are consistent with being pointlike.

7. 2002AJ....124..675C
Re:UGC 00597
The radio source extends almost 1 deg on the 610 MHz WSRT map
(Willis et al. 1981). The listed flux S(1.4 GHz) = 6.63 Jy is from
Condon et al. (1991b).

8. 2001ApJ...552..508G
Re:NGC 0315
0055+30 (NGC 315). - In previous papers (Cotton et al. 1999 and
references therein) we published multifrequency and multiepoch data on
this giant radio galaxy. We found evidence of an acceleration in the inner
parsec-scale jet. A similar result was presented by Lobanov & Zensus (1999)
for the well-known quasar 3C 345, by Sudou et al. (2000) for NGC 6251, by
Homan et al. (2001) in the jet of five blazars from proper-motion
observations, and here for the source 0220+43 (3C 66B). Barth,
Filippenko, & Moran (1999) reported the detection in NGC 315 of a polarized
broad H{alpha} emission.

9. 2000ApJ...530..719W
Re:NGC 0315
NGC 315.-This source is discussed in detail in section 6.

10. 2000AJ....120.2950X
Re:UGC 00597
UGC 00597 (NGC 315)-This source has been extensively studied using
the VLA and VLBI (e.g., Venturi et al. 1993, Cotton et al. 1999, and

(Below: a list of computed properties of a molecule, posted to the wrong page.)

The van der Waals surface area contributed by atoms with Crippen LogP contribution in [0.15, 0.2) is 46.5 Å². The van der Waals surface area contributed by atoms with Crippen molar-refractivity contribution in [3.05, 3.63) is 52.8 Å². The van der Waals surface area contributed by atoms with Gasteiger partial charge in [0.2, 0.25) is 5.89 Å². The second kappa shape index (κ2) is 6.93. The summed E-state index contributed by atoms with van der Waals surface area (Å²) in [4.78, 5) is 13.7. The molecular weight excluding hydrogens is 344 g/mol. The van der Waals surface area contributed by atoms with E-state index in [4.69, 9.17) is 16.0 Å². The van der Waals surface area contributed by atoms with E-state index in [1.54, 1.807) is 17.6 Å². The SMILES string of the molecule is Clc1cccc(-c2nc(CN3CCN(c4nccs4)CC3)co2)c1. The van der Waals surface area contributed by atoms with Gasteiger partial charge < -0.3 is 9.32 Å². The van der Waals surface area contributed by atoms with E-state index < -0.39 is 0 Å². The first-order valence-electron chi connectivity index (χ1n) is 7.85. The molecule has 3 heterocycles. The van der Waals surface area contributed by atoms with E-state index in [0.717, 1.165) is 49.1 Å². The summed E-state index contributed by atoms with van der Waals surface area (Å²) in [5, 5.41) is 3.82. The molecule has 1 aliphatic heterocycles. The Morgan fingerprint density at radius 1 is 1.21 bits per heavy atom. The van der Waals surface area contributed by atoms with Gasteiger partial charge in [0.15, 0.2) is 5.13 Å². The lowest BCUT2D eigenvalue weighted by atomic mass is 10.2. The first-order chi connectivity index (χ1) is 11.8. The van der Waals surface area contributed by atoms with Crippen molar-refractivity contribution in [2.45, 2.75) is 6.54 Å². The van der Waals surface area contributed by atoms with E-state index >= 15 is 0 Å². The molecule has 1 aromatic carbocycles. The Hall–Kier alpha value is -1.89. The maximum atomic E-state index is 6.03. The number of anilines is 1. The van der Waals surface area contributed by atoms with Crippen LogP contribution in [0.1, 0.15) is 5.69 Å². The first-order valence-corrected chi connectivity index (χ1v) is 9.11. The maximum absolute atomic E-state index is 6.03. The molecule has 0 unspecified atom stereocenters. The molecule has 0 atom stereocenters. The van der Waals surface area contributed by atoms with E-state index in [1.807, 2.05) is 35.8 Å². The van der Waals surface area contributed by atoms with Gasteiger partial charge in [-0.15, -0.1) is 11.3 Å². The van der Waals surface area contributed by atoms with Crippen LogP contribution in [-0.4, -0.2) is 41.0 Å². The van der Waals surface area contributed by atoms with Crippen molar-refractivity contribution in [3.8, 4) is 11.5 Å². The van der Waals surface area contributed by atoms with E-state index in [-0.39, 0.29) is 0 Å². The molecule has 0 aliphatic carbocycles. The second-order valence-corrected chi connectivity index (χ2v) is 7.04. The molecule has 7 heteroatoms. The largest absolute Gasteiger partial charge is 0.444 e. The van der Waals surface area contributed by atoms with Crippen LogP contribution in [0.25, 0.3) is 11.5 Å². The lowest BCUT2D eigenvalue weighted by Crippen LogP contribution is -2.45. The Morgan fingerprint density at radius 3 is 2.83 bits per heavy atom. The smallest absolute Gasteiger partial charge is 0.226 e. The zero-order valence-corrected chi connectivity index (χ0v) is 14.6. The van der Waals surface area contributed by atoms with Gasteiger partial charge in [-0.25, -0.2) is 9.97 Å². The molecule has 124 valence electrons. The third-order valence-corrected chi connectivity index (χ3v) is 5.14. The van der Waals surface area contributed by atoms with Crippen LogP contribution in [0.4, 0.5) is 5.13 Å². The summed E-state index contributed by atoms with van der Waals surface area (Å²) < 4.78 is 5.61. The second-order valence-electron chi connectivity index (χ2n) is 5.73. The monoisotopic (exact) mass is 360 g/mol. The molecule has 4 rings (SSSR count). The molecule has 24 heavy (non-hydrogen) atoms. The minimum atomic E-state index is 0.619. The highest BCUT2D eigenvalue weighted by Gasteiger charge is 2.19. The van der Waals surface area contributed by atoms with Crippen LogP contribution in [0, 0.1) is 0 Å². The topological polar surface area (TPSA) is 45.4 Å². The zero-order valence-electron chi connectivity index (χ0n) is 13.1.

references therein). The radio jets are found to have large sidedness
ratios from milliarsecond to arcminute scales.

11. 2000A&AS..144...53K
Re:NGC 0315
The spectra in the inner 2 arcsec show variable H{beta} emission, which
is probably responsible for the jumps observed in the v and {sigma}
values. The two most distant datapoints have rather poor signal-to-noise
ratio. The related values of h_3_ and h_4_ are very uncertain; only the
values of {sigma} and v are given. The comparison with the old data of
Schechter & Gunn (1979) and the velocity profile of Davies & Birkinshaw
(1988) (Fig. 3) is good within the rather large errors of the literature

12. 2000A&AS..144...53K
Re:NGC 0315
The SB-profile of Peletier et al. (1990) extends from 3.8 arcsec out to
91.8 arcsec. Since the kinematic data range further inwards than the
photometric data the SB-profile was extrapolated using a power-law; the
fitted slope is -1.01. This might overestimate the actual luminosity in
the central regions since one might expect the cD galaxy NGC 315 to have
a core with a shallower slope. Due to the outer cutoff of the SB-profile
at R = 91.8 arcsec, the total luminosity is an underestimate because the
slope of the density profile at the cutoff of the data is still larger
than -3. This must then also be true for the B_T_ value from the RC3.

13. 2000A&A...362..871C
Re:NGC 0315
0055+30 (NGC 315): A highly inclined, very regular circum-nuclear disk,